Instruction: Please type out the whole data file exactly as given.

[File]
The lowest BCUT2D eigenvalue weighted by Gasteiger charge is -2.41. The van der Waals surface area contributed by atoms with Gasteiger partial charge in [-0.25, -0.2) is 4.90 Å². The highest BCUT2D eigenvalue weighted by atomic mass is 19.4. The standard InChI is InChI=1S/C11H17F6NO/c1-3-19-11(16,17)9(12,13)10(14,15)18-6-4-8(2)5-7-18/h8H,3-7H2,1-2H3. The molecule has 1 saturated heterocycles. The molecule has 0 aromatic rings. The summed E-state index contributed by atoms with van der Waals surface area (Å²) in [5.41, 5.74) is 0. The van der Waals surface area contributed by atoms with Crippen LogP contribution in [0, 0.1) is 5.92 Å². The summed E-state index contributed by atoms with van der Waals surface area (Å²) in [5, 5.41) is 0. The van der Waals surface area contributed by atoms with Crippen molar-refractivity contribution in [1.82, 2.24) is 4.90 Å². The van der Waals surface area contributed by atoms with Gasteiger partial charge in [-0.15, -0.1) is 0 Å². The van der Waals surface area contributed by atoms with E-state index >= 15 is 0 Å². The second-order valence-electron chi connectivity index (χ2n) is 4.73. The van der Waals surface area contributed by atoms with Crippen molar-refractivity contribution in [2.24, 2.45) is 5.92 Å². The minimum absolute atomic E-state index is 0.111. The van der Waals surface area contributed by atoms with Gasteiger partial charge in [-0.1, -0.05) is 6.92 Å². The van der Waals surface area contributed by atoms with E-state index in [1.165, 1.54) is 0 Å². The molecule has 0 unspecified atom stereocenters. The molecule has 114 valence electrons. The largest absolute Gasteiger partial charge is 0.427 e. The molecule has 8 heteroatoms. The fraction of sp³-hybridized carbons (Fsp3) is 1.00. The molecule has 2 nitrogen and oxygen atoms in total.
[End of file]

The lowest BCUT2D eigenvalue weighted by Gasteiger charge is -2.41. The van der Waals surface area contributed by atoms with Gasteiger partial charge in [-0.25, -0.2) is 4.90 Å². The highest BCUT2D eigenvalue weighted by atomic mass is 19.4. The standard InChI is InChI=1S/C11H17F6NO/c1-3-19-11(16,17)9(12,13)10(14,15)18-6-4-8(2)5-7-18/h8H,3-7H2,1-2H3. The molecule has 1 saturated heterocycles. The molecule has 0 aromatic rings. The summed E-state index contributed by atoms with van der Waals surface area (Å²) in [5.41, 5.74) is 0. The van der Waals surface area contributed by atoms with Crippen LogP contribution in [0, 0.1) is 5.92 Å². The summed E-state index contributed by atoms with van der Waals surface area (Å²) in [5, 5.41) is 0. The van der Waals surface area contributed by atoms with Crippen molar-refractivity contribution in [1.82, 2.24) is 4.90 Å². The van der Waals surface area contributed by atoms with Gasteiger partial charge in [-0.15, -0.1) is 0 Å². The van der Waals surface area contributed by atoms with E-state index >= 15 is 0 Å². The second-order valence-electron chi connectivity index (χ2n) is 4.73. The van der Waals surface area contributed by atoms with Crippen molar-refractivity contribution in [2.24, 2.45) is 5.92 Å². The minimum absolute atomic E-state index is 0.111. The van der Waals surface area contributed by atoms with Gasteiger partial charge in [-0.1, -0.05) is 6.92 Å². The van der Waals surface area contributed by atoms with E-state index in [1.165, 1.54) is 0 Å². The molecule has 0 unspecified atom stereocenters. The molecule has 114 valence electrons. The largest absolute Gasteiger partial charge is 0.427 e. The molecule has 8 heteroatoms. The fraction of sp³-hybridized carbons (Fsp3) is 1.00. The molecule has 2 nitrogen and oxygen atoms in total.